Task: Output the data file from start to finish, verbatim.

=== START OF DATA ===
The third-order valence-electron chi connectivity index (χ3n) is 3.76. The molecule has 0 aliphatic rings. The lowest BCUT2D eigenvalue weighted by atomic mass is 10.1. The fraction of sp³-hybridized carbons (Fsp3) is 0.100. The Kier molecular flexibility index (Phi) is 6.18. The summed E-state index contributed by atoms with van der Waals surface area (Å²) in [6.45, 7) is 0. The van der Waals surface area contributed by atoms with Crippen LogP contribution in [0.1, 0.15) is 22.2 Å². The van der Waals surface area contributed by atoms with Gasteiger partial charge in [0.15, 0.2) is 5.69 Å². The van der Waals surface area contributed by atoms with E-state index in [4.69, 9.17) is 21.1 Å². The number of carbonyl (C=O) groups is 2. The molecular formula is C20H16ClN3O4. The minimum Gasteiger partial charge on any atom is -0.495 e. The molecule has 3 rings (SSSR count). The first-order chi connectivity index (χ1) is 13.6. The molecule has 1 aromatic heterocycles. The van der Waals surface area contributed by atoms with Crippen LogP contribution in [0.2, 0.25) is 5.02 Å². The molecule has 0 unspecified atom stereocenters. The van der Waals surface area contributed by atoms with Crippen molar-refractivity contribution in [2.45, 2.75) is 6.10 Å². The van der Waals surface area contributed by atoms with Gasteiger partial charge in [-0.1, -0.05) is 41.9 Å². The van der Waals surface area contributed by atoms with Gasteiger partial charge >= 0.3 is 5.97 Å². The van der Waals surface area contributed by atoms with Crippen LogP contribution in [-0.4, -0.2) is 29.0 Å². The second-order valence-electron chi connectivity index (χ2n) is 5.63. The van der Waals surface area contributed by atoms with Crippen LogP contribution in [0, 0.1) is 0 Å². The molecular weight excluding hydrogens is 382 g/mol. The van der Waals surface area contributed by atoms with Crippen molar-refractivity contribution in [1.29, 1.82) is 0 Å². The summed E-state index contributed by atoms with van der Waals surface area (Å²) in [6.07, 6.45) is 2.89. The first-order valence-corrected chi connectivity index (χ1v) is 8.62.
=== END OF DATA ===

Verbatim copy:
The third-order valence-electron chi connectivity index (χ3n) is 3.76. The molecule has 0 aliphatic rings. The lowest BCUT2D eigenvalue weighted by atomic mass is 10.1. The fraction of sp³-hybridized carbons (Fsp3) is 0.100. The Kier molecular flexibility index (Phi) is 6.18. The summed E-state index contributed by atoms with van der Waals surface area (Å²) in [6.45, 7) is 0. The van der Waals surface area contributed by atoms with Crippen LogP contribution in [0.1, 0.15) is 22.2 Å². The van der Waals surface area contributed by atoms with Gasteiger partial charge in [0.15, 0.2) is 5.69 Å². The van der Waals surface area contributed by atoms with E-state index in [4.69, 9.17) is 21.1 Å². The number of carbonyl (C=O) groups is 2. The molecular formula is C20H16ClN3O4. The minimum Gasteiger partial charge on any atom is -0.495 e. The molecule has 3 rings (SSSR count). The first-order chi connectivity index (χ1) is 13.6. The molecule has 1 aromatic heterocycles. The van der Waals surface area contributed by atoms with Crippen LogP contribution in [0.2, 0.25) is 5.02 Å². The molecule has 0 unspecified atom stereocenters. The van der Waals surface area contributed by atoms with Crippen molar-refractivity contribution in [2.45, 2.75) is 6.10 Å². The van der Waals surface area contributed by atoms with Gasteiger partial charge in [-0.1, -0.05) is 41.9 Å². The van der Waals surface area contributed by atoms with Gasteiger partial charge >= 0.3 is 5.97 Å². The van der Waals surface area contributed by atoms with Crippen LogP contribution in [-0.4, -0.2) is 29.0 Å². The second-order valence-electron chi connectivity index (χ2n) is 5.63. The van der Waals surface area contributed by atoms with Crippen LogP contribution in [0, 0.1) is 0 Å². The molecular weight excluding hydrogens is 382 g/mol. The van der Waals surface area contributed by atoms with Crippen molar-refractivity contribution in [1.29, 1.82) is 0 Å². The summed E-state index contributed by atoms with van der Waals surface area (Å²) in [6.07, 6.45) is 2.89. The first-order valence-corrected chi connectivity index (χ1v) is 8.62.